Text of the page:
This process was repeated until no subgroup could be identified in which the incidence exceeded 1.5 per 100 PY. With each step,
PY and number of HIV seroconversions were summed across the included factors, and a combined HIV incidence was calculated. As the HIM study was designed as a vaccine preparedness study, a large number (53) of questions on participants’ attitudes towards HIV vaccine trials were asked annually from 2001 onwards. In contrast, only one question on how likely they would be to participate in a trial to test the effectiveness of a rectal microbicide ABT199 (‘very unlikely’, ‘unlikely’, ‘likely’, ‘very likely’ or ‘don’t know’) and one question on how likely they would be to participate in a trial to test the effectiveness of antiretroviral drugs (ARVs) in preventing HIV infection (‘very unlikely’, ‘unlikely’, ‘likely’, ‘very likely’ or ‘don’t know’) were asked annually, from 2006 onwards. The participants’ response to willingness questions in the final year was included in order to capture their most recent views on participation in trials. Willingness to participate find more in rectal microbicide trials and trials using ARVs to prevent HIV infection was analysed by logistic regression, comparing participants in the high incidence subgroup with the rest of
the HIM cohort. Although many questions concerning HIV vaccines were asked in the HIM study, there was no specific question on willingness to participate in HIV vaccine trials. For this reason, factor analysis was used to develop a scale to represent willingness to participate in HIV vaccine trials.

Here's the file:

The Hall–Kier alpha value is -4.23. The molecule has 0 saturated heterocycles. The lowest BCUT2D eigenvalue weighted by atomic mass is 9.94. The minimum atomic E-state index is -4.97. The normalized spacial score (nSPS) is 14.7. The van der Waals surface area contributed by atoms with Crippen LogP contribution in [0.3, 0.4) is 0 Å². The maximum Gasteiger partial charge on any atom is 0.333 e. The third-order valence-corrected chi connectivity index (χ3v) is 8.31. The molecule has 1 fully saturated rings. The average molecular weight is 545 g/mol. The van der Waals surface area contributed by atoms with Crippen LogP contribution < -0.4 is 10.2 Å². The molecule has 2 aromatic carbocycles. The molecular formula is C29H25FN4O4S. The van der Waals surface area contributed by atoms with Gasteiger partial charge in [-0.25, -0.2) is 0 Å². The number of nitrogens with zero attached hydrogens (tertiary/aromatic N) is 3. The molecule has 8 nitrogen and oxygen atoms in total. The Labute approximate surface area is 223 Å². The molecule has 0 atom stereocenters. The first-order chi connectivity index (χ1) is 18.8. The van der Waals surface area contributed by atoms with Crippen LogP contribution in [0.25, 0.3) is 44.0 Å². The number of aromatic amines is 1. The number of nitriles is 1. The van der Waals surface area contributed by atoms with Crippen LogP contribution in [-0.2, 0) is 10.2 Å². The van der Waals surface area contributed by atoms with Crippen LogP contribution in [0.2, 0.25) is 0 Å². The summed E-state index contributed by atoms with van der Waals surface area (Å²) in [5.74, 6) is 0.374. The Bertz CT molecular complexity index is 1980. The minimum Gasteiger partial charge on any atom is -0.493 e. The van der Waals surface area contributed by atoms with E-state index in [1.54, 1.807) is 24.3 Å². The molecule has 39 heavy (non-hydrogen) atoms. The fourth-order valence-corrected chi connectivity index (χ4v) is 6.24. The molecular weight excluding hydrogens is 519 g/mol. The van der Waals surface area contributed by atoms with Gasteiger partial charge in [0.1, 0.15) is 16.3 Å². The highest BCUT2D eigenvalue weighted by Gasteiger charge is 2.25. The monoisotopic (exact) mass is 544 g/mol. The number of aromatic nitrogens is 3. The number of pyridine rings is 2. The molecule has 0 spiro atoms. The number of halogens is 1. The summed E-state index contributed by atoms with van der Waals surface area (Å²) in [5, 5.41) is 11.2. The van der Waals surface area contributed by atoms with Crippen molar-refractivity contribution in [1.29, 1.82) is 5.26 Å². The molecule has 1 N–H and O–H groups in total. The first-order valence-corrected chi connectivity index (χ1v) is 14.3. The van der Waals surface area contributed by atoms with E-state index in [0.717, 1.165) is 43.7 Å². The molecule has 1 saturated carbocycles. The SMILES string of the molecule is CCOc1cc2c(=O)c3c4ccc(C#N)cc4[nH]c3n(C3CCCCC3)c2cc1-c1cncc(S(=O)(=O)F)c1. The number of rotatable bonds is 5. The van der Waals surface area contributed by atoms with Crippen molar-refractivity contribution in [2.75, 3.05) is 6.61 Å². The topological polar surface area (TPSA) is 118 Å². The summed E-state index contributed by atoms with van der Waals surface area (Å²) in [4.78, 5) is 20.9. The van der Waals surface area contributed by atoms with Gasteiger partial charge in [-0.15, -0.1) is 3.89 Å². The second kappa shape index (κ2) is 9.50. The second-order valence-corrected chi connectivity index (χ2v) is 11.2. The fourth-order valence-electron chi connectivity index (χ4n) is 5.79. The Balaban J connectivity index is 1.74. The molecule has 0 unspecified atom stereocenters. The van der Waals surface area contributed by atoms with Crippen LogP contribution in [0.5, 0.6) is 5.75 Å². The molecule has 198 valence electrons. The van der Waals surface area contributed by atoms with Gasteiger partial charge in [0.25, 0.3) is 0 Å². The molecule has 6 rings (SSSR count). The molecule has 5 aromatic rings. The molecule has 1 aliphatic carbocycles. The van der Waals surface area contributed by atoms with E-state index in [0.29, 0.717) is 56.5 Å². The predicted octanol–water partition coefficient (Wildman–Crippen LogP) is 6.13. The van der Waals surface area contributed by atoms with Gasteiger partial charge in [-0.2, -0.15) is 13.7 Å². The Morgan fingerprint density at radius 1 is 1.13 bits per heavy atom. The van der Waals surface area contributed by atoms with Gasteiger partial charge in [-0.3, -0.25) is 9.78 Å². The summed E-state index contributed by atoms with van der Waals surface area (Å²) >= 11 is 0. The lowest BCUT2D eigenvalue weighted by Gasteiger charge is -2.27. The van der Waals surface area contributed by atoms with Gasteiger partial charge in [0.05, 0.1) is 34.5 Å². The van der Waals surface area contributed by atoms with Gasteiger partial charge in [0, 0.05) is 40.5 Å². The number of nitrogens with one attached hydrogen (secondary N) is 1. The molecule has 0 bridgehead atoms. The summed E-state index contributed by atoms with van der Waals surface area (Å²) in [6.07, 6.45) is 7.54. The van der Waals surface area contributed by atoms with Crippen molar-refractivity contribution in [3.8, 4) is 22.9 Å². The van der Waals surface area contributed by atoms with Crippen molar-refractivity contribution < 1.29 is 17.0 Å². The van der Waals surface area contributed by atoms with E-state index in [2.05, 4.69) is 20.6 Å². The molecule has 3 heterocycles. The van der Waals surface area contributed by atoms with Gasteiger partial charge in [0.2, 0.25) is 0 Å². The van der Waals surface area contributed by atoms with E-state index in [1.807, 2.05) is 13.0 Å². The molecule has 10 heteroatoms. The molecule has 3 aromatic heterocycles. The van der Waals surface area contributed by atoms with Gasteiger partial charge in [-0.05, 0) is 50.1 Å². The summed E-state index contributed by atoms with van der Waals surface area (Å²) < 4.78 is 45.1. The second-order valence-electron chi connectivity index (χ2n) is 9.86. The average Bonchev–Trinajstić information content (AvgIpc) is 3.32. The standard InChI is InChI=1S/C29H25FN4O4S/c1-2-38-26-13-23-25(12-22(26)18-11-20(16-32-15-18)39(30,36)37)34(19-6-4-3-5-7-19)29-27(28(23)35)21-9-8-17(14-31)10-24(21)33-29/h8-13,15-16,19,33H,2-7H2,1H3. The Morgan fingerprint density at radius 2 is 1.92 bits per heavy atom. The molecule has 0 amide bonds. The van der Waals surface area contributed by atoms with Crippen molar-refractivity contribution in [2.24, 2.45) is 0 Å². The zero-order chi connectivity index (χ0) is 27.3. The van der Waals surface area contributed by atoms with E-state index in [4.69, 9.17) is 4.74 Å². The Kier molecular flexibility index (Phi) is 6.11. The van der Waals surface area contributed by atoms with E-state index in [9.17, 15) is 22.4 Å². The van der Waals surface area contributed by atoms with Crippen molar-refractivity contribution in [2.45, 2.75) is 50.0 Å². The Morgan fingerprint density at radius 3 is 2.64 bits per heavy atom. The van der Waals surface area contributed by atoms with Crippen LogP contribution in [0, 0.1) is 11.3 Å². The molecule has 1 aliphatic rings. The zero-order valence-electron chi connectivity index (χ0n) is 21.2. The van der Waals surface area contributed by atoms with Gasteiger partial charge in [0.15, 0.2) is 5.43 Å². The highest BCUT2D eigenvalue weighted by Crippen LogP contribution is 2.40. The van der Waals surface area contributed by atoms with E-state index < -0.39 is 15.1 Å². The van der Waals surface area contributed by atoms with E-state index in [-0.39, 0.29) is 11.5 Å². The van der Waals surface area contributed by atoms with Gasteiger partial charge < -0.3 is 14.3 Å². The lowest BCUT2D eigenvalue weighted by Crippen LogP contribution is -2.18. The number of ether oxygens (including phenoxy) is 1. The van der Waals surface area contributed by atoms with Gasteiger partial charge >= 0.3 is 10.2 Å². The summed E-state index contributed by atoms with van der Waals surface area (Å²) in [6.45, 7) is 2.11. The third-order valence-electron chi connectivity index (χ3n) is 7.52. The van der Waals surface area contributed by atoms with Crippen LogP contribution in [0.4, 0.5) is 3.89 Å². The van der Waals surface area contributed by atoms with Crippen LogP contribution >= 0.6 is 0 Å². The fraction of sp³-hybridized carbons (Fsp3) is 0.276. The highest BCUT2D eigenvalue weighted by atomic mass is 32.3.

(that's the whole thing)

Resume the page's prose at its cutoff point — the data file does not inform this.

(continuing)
This was based upon previously published factor analysis of HIV vaccine attitudes in Sydney [36,37]. The three items included in the willingness to participate in HIV vaccine trials scale were: ‘I would participate in an HIV vaccine trial even MG-132 clinical trial if I thought the vaccine might not work’, ‘I want to take part in HIV vaccine trials because I think it will benefit me personally’ and ‘Gay men have nothing to lose by participating in an HIV vaccine trial’. To confirm the suitability of the scale for use in the HIM study, the three questions were entered into an exploratory factor analysis, and a reliability coefficient (Cronbach α-value) was calculated for all participants who responded to the questions. As with the questions on willingness to participate in rectal microbicide trials and trials using ARVs to prevent HIV infection, the participants’ last response was included in order to capture their most recent views on participation in trials. Mean scale scores for ‘high-incidence’ subgroups were compared with the mean scale scores for the remainder of the cohort, using the t-test statistic. Where the response was ‘Don’t know’, the value for the mean of the response to the question was used. A total of 1427 participants were enrolled in the HIM study between June 2001 and December 2004. The median age at enrolment was 35 years, with age ranging from 18 to 75 years.